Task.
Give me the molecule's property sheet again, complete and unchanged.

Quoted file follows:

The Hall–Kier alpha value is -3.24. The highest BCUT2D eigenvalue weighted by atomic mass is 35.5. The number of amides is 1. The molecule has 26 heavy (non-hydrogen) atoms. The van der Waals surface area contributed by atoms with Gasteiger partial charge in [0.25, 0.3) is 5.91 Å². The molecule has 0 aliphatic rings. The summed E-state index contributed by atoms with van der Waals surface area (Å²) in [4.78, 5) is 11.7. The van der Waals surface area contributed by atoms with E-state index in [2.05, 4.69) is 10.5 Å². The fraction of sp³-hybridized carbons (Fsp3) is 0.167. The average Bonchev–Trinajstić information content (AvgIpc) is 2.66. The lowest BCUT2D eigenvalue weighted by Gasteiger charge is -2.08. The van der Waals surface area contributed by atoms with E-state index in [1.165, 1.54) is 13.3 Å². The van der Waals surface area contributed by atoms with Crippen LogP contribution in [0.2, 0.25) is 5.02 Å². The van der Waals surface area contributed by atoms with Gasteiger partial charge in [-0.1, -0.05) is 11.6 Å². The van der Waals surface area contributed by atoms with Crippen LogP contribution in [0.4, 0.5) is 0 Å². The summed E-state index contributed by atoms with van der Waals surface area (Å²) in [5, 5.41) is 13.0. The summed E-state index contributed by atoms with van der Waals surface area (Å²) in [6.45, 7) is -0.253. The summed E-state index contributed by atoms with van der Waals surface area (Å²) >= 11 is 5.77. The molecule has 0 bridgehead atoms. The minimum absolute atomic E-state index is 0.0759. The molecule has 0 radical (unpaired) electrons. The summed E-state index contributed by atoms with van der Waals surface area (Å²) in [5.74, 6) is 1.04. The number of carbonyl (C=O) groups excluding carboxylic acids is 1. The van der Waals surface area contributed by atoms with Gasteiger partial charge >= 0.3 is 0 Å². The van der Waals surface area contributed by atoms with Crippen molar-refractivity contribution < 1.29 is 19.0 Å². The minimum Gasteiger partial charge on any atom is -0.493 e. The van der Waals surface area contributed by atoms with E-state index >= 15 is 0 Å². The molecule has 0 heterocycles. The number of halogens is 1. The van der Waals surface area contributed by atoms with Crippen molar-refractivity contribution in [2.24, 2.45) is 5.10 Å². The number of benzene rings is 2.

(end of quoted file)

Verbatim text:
The Hall–Kier alpha value is -3.24. The highest BCUT2D eigenvalue weighted by atomic mass is 35.5. The number of amides is 1. The molecule has 26 heavy (non-hydrogen) atoms. The van der Waals surface area contributed by atoms with Gasteiger partial charge in [0.25, 0.3) is 5.91 Å². The molecule has 0 aliphatic rings. The summed E-state index contributed by atoms with van der Waals surface area (Å²) in [4.78, 5) is 11.7. The van der Waals surface area contributed by atoms with E-state index in [2.05, 4.69) is 10.5 Å². The fraction of sp³-hybridized carbons (Fsp3) is 0.167. The average Bonchev–Trinajstić information content (AvgIpc) is 2.66. The lowest BCUT2D eigenvalue weighted by Gasteiger charge is -2.08. The van der Waals surface area contributed by atoms with E-state index in [1.165, 1.54) is 13.3 Å². The van der Waals surface area contributed by atoms with Crippen LogP contribution in [0.2, 0.25) is 5.02 Å². The van der Waals surface area contributed by atoms with Gasteiger partial charge in [-0.1, -0.05) is 11.6 Å². The van der Waals surface area contributed by atoms with Crippen LogP contribution in [0.4, 0.5) is 0 Å². The summed E-state index contributed by atoms with van der Waals surface area (Å²) in [5, 5.41) is 13.0. The summed E-state index contributed by atoms with van der Waals surface area (Å²) in [6.45, 7) is -0.253. The summed E-state index contributed by atoms with van der Waals surface area (Å²) >= 11 is 5.77. The molecule has 0 bridgehead atoms. The minimum absolute atomic E-state index is 0.0759. The molecule has 0 radical (unpaired) electrons. The summed E-state index contributed by atoms with van der Waals surface area (Å²) in [5.74, 6) is 1.04. The number of carbonyl (C=O) groups excluding carboxylic acids is 1. The van der Waals surface area contributed by atoms with Gasteiger partial charge >= 0.3 is 0 Å². The van der Waals surface area contributed by atoms with Crippen molar-refractivity contribution < 1.29 is 19.0 Å². The minimum Gasteiger partial charge on any atom is -0.493 e. The van der Waals surface area contributed by atoms with E-state index >= 15 is 0 Å². The molecule has 0 heterocycles. The number of halogens is 1. The van der Waals surface area contributed by atoms with Crippen molar-refractivity contribution in [2.24, 2.45) is 5.10 Å². The number of benzene rings is 2.